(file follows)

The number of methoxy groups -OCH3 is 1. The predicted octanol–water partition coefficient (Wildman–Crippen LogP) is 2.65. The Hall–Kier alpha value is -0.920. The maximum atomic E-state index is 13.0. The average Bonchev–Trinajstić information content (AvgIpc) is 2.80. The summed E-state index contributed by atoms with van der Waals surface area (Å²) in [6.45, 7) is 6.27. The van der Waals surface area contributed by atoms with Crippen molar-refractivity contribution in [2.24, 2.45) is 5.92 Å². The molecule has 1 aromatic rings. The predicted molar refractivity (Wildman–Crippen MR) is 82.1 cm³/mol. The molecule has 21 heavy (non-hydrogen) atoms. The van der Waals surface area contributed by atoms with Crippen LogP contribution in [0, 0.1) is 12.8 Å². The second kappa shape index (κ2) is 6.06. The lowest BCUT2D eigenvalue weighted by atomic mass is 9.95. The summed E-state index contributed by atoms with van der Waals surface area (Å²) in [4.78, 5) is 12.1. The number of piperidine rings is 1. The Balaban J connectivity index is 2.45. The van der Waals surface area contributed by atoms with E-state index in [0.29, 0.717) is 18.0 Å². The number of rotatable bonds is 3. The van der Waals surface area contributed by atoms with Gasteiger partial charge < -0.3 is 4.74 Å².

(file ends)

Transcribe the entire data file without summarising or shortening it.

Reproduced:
The number of methoxy groups -OCH3 is 1. The predicted octanol–water partition coefficient (Wildman–Crippen LogP) is 2.65. The Hall–Kier alpha value is -0.920. The maximum atomic E-state index is 13.0. The average Bonchev–Trinajstić information content (AvgIpc) is 2.80. The summed E-state index contributed by atoms with van der Waals surface area (Å²) in [6.45, 7) is 6.27. The van der Waals surface area contributed by atoms with Crippen molar-refractivity contribution in [2.24, 2.45) is 5.92 Å². The molecule has 1 aromatic rings. The predicted molar refractivity (Wildman–Crippen MR) is 82.1 cm³/mol. The molecule has 21 heavy (non-hydrogen) atoms. The van der Waals surface area contributed by atoms with Crippen LogP contribution in [0, 0.1) is 12.8 Å². The second kappa shape index (κ2) is 6.06. The lowest BCUT2D eigenvalue weighted by atomic mass is 9.95. The summed E-state index contributed by atoms with van der Waals surface area (Å²) in [4.78, 5) is 12.1. The number of piperidine rings is 1. The Balaban J connectivity index is 2.45. The van der Waals surface area contributed by atoms with E-state index in [0.29, 0.717) is 18.0 Å². The number of rotatable bonds is 3. The van der Waals surface area contributed by atoms with Gasteiger partial charge < -0.3 is 4.74 Å².